Don’t be misled by the fact that your dog is still happy to go on its walks. Dogs like their routine, they like being part of the pack and walks are very distracting. So if they are suffering chronic pain, for example from bad teeth or arthritis they will still bounce around and look excited.

They may take the walk a little more slowly or be less inclined to play with doggy friends – or unexpectedly tell them off.  These are the subtle signs you need to look out for that will tell you that your dog may be in pain.

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Changes In Movement

It is usually quite obvious if your pet is limping. unfortunately, a lot of people think that because their pet is not crying or howling ‘they're not in pain.’

If your pet is limping, in the vast majority of cases it will be because that leg is painful. He doesn’t want to put any weight on it.  Quite often dogs and cats with broken limbs make the minimum of fuss when examined. This is not because they are not experiencing pain.

Some pets are very stoical, or sometimes they are trying to hide their symptoms because they don’t want to show any sign of vulnerability in front of a stranger; maybe you been exasperated by a cat that’s been limping for days that walks normally in the surgery and jumps on and off the table as if to show you up? Think of soldiers in battle that are wounded but carry on fighting. In the surgery your pet is suddenly more concerned about the different smells and different people, their pain suddenly becomes less significant.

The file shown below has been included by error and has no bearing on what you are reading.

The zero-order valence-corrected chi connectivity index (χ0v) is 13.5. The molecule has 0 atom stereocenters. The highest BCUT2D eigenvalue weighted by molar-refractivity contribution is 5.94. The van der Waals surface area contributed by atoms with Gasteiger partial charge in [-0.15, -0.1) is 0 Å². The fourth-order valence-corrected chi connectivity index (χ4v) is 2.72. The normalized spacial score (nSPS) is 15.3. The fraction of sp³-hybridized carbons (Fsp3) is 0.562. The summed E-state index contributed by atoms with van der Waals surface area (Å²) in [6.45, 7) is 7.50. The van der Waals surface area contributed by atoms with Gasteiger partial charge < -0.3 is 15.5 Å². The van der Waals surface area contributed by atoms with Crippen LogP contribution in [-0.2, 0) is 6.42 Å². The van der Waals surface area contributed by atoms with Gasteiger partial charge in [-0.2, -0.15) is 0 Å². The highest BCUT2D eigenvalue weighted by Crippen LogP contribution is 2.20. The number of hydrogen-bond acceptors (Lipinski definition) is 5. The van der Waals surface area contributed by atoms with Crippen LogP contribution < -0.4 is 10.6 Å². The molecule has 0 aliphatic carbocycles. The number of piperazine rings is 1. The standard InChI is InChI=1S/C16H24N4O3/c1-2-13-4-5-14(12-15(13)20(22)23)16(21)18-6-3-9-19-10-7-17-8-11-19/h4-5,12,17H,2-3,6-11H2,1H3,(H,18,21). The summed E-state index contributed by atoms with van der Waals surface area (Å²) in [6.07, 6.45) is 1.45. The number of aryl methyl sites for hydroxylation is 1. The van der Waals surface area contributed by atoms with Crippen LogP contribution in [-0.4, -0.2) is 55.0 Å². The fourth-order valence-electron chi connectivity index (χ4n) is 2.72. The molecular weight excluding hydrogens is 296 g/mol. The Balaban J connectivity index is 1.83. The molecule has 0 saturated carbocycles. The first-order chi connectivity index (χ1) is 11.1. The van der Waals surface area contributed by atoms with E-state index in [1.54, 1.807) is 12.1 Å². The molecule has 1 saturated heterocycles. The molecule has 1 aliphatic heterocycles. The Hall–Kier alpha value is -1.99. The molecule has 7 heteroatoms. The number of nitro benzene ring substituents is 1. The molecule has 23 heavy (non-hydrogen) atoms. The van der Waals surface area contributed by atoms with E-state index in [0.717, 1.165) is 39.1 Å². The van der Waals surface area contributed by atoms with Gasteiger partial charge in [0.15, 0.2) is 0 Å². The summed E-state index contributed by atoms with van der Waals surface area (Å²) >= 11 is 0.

Less obvious is a change in the way your pet moves. Some conditions affect more than one leg, and some conditions move from one leg to another. Any change in gait can be a sign that your pet has painful limbs, joints or spine.

If your pet cannot do the things that last week it seemed to do easily – go upstairs, jump in the car, jump on or off the bed or on or off the worksurfaces then it is likely to have pain somewhere. Joint and muscle problems are very common and usually easily treated so make an appointment to see your vet.

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Changes in Eating / Drinking

Because eating is such an essential function it takes a lot to put an animal off its food. Animals that feel sick, nauseous or are running a temperature don’t feel hungry so they don’t eat. Animals that have toothache still feel hungry, they find a way of working around the pain.  Very often when the teeth are cleaned up and the pets more kissable, owners remark how much more lively and engaged their pets are.

Cats will not eat if they have an infected mouth or severely infected gums.  Both of these conditions could be put into the extreme pain category and need to be treated urgently.

Any rabbit or guinea pig that is not eating – even for a morning, needs to be regarded as potentially having a serious problem.

A slow decline in the amount being eaten is a sign of mouth pain, often due to overgrown teeth.

Unexplained shaking or trembling can be a sign of pain – it often turns out to be colic or gut pain.

Occassionally excessive panting can be a sign of pain but, generally,  animals in pain won't pant because it involves a lot of body movement.

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If you suspect your pet is in pain don’t panic, have a chat with your vet.